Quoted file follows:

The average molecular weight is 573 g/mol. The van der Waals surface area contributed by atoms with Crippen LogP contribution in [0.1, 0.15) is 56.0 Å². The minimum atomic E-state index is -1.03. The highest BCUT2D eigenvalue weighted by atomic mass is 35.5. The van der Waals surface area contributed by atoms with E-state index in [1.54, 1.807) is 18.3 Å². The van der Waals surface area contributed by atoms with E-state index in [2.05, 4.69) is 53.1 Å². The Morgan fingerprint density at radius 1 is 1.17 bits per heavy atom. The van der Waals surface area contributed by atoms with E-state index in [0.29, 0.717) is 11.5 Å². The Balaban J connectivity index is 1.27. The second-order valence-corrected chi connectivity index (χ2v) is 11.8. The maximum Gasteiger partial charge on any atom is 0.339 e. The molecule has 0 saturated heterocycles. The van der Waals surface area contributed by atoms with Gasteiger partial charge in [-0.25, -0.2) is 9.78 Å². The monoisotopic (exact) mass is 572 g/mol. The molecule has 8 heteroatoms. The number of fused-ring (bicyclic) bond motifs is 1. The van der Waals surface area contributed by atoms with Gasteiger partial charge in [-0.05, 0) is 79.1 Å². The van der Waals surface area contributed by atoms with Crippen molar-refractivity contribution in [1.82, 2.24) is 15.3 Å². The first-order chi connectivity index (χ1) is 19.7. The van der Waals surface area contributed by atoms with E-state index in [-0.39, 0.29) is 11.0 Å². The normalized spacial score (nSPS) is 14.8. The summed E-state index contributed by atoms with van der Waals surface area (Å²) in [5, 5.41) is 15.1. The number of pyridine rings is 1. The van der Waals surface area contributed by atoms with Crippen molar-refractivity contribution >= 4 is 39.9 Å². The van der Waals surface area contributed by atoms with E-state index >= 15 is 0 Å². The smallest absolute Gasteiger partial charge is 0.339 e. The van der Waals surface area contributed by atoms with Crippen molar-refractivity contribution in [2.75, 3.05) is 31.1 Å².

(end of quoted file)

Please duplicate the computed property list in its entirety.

The average molecular weight is 573 g/mol. The van der Waals surface area contributed by atoms with Crippen LogP contribution in [0.1, 0.15) is 56.0 Å². The minimum atomic E-state index is -1.03. The highest BCUT2D eigenvalue weighted by atomic mass is 35.5. The van der Waals surface area contributed by atoms with E-state index in [1.54, 1.807) is 18.3 Å². The van der Waals surface area contributed by atoms with E-state index in [2.05, 4.69) is 53.1 Å². The Morgan fingerprint density at radius 1 is 1.17 bits per heavy atom. The van der Waals surface area contributed by atoms with E-state index in [0.29, 0.717) is 11.5 Å². The Balaban J connectivity index is 1.27. The second-order valence-corrected chi connectivity index (χ2v) is 11.8. The maximum Gasteiger partial charge on any atom is 0.339 e. The molecule has 0 saturated heterocycles. The van der Waals surface area contributed by atoms with Gasteiger partial charge in [-0.25, -0.2) is 9.78 Å². The monoisotopic (exact) mass is 572 g/mol. The molecule has 8 heteroatoms. The number of fused-ring (bicyclic) bond motifs is 1. The van der Waals surface area contributed by atoms with Gasteiger partial charge in [-0.05, 0) is 79.1 Å². The van der Waals surface area contributed by atoms with Crippen molar-refractivity contribution in [1.82, 2.24) is 15.3 Å². The first-order chi connectivity index (χ1) is 19.7. The van der Waals surface area contributed by atoms with E-state index in [-0.39, 0.29) is 11.0 Å². The normalized spacial score (nSPS) is 14.8. The summed E-state index contributed by atoms with van der Waals surface area (Å²) in [5, 5.41) is 15.1. The number of pyridine rings is 1. The van der Waals surface area contributed by atoms with Crippen molar-refractivity contribution >= 4 is 39.9 Å². The van der Waals surface area contributed by atoms with E-state index >= 15 is 0 Å². The smallest absolute Gasteiger partial charge is 0.339 e. The van der Waals surface area contributed by atoms with Crippen molar-refractivity contribution in [2.75, 3.05) is 31.1 Å².